There are of course, many additional folktales concerning the mansion--some come up on a regular basis, and some only get mentioned during a certain spooky holiday. Most of the stories have some basis in fact, but that fact is often less intriguing than the folktale. Whether true or not, these types of myths and folklore help spark curiosity and create interesting research and learning opportunities for both the visitor and for me.

The Off-Season

I get asked on a fairly regular basis what I do in the “off-season” at the mansion without all the summer tourists. This question always gets me a little riled up, mostly because I don’t have an off-season. We experience slower times, but we are never “off.” It may surprise you to learn that our largest audience does not consist of tourists. General visitation (our term for spontaneous visits during regular hours) only adds up to about a third of all the people that visit over the course of the year. In 2016, 6,400 people visited, and about 2,000 of those were general visits. The rest are people mostly from the Bismarck-Mandan community who come for events and private rentals, as well as a few school groups.

Johnathan Cempbell repairing banister

Site supervisor Johnathan Campbell repairing a detached banister finial. This finial has been reattached many times over the years. As people come around the corner they tend to pull on it.

So what do I do when it’s slow, and there are no people around? I clean and fix the wear and tear from all the hands on walls and feet on floors. Many people may not think of the mansion as a home, but that was its primary role for around 80 years, and that is what we preserve. Imagine what your home would look like after having a few thousand people come through it over the course of a year. Then envision having 10,000 fingers rubbing across your oak banister, and 1,000 kids using your bathroom. I’m guessing you wouldn’t let anyone touch the furniture, and you might wish you could lock the doors for a bit just so you could have a slow day or two (maybe three!) to clean. So if you come to the mansion and find the occasional speck of dirt on the floor or paint-chipped doors, please take it as a sign that the state’s historic governors’ home is well-loved by the community.

Johnathan Campbell vacuuming

Site supervisor Johnathan Campbell vacuuming dirt and melted ice from the hundreds of feet that have walked here since winter started.

And when I do get caught up on cleaning and maintenance, I go back to figuring out ways to get more people into the house so I can do it some more!


Guest Blogger: Johnathan Campbell

Johnathan CampbellJohnathan Campbell has been around the SHSND for around a quarter of a century. He has been the site supervisor for both the Former Governors’ Mansion, and Camp Hancock State Historic Sites for over a decade, and previous to that was the fossil preparator for the North Dakota State Fossil collection.

Nailing History Down

Visitors often ask what my favorite thing about the Former Governors’ Mansion State Historic Site is, and my answer usually draws a look of confusion from them. They’re expecting me to say something grand, like the staircase or the massive pocket doors. My answer is something small, but not insignificant--nails.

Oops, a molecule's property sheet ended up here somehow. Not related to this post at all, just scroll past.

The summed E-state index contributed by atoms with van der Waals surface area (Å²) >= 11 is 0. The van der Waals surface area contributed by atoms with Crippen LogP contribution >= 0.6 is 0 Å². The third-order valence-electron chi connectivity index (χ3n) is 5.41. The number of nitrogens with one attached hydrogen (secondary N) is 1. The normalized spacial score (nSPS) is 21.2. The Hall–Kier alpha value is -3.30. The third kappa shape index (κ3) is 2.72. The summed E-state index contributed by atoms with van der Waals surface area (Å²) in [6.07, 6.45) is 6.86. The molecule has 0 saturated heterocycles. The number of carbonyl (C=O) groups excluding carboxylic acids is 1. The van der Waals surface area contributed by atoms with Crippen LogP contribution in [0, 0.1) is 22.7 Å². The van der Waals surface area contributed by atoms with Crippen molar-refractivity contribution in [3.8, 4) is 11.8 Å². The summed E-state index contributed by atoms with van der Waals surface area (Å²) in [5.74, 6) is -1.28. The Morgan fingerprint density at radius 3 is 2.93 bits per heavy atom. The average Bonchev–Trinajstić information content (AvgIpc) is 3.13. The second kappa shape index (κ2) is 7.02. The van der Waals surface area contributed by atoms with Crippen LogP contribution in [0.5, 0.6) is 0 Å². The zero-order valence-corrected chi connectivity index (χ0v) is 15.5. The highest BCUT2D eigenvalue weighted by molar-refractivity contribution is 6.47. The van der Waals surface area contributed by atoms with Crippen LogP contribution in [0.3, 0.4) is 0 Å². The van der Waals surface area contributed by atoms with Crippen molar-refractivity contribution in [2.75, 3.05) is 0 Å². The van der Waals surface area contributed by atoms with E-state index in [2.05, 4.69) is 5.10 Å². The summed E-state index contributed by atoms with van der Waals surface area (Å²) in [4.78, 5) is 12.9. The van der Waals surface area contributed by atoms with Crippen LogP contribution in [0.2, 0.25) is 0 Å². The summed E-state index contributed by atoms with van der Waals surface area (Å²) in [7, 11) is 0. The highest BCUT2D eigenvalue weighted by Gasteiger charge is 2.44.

I love nails! Nails can tell you so much about when something was built. When I see a square cut iron nail sticking out of a piece of trim, I don’t say, “I need to pound that back in.” I get excited because that nail just verified that the trim was installed before 1895.

Square Cut Nail

Square cut nail in an exterior door frame that has pushed out over time from seasonal contraction and expansion. Many layers of paint can be identified, with just a hint of the original 1884 brick red color showing. This nail was pounded in more than 130 years ago.

When the mansion was built in 1884, the steel wire nail we know so well today was in its technological infancy, with only about 10% of all nails produced being small steel wire nails. By the early 1890s the steel wire nail had begun to replace the square cut iron nail. By 1895 mass produced stocks of cut nails had been depleted, making it rare to find buildings constructed with them.

Steel Wire Nail

Steel wire nail protruding from an early, but not original trim piece in the parlor of the mansion. The manufacturing tool marks on this nail indicate that it could have been pounded in any time after World War II.

Knowing this little piece of history, I can look at a nail sticking out of a board--be it interior trim, framing wood or siding on the mansion-- and roughly determine when it was installed. Combine that with the type of finishes, thickness of the wood and written/oral histories, and we can nail down approximate dates on mansion remodels.

A great example is the mansion attic playroom’s built-in toy boxes. Oral history suggests that Governor Langer had the attic finished into a playroom in the 1930s for his children. Examination of the toy boxes shows they were built with steel wire nails, and the wood was modern dimension lumber, which became the standard around 1900. These two clues seem to corroborate the 1930s construction date for the toy boxes. But while examining the toy boxes to find out what kind of nails were used, a third clue was found; the signature of Governor White’s young son Edwin.